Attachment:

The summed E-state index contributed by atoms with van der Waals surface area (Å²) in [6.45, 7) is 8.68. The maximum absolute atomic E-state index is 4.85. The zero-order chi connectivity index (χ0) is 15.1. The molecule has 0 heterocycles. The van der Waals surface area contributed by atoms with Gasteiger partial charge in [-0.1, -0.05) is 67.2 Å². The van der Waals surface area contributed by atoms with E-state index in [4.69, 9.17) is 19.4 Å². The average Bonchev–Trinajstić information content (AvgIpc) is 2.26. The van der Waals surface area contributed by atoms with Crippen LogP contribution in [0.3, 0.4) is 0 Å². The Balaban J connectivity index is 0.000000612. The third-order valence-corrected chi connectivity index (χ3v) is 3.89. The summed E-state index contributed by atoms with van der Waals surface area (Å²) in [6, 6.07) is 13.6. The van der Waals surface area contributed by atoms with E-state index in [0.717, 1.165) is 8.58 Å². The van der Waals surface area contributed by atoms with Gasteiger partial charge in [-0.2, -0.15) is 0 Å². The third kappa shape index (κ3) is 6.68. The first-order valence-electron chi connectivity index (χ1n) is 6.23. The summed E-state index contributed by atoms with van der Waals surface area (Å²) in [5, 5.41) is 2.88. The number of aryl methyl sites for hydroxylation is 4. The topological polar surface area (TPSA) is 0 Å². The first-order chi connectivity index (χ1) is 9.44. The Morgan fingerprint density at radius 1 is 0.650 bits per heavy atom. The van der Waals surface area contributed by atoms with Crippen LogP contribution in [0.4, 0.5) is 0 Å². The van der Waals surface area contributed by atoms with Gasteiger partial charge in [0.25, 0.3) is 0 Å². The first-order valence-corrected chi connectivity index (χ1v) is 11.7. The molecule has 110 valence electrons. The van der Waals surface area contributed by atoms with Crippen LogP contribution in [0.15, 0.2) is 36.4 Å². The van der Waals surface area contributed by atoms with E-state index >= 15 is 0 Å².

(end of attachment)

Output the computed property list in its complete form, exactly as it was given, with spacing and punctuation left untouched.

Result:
The summed E-state index contributed by atoms with van der Waals surface area (Å²) in [6.45, 7) is 8.68. The maximum absolute atomic E-state index is 4.85. The zero-order chi connectivity index (χ0) is 15.1. The molecule has 0 heterocycles. The van der Waals surface area contributed by atoms with Gasteiger partial charge in [-0.1, -0.05) is 67.2 Å². The van der Waals surface area contributed by atoms with E-state index in [4.69, 9.17) is 19.4 Å². The average Bonchev–Trinajstić information content (AvgIpc) is 2.26. The van der Waals surface area contributed by atoms with Crippen LogP contribution in [0.3, 0.4) is 0 Å². The Balaban J connectivity index is 0.000000612. The third-order valence-corrected chi connectivity index (χ3v) is 3.89. The summed E-state index contributed by atoms with van der Waals surface area (Å²) in [6, 6.07) is 13.6. The van der Waals surface area contributed by atoms with E-state index in [0.717, 1.165) is 8.58 Å². The van der Waals surface area contributed by atoms with Gasteiger partial charge in [-0.2, -0.15) is 0 Å². The third kappa shape index (κ3) is 6.68. The first-order valence-electron chi connectivity index (χ1n) is 6.23. The summed E-state index contributed by atoms with van der Waals surface area (Å²) in [5, 5.41) is 2.88. The number of aryl methyl sites for hydroxylation is 4. The topological polar surface area (TPSA) is 0 Å². The first-order chi connectivity index (χ1) is 9.44. The Morgan fingerprint density at radius 1 is 0.650 bits per heavy atom. The van der Waals surface area contributed by atoms with Crippen LogP contribution in [0.4, 0.5) is 0 Å². The van der Waals surface area contributed by atoms with Gasteiger partial charge in [0.25, 0.3) is 0 Å². The first-order valence-corrected chi connectivity index (χ1v) is 11.7. The molecule has 110 valence electrons. The van der Waals surface area contributed by atoms with Crippen LogP contribution in [0.15, 0.2) is 36.4 Å². The van der Waals surface area contributed by atoms with E-state index >= 15 is 0 Å².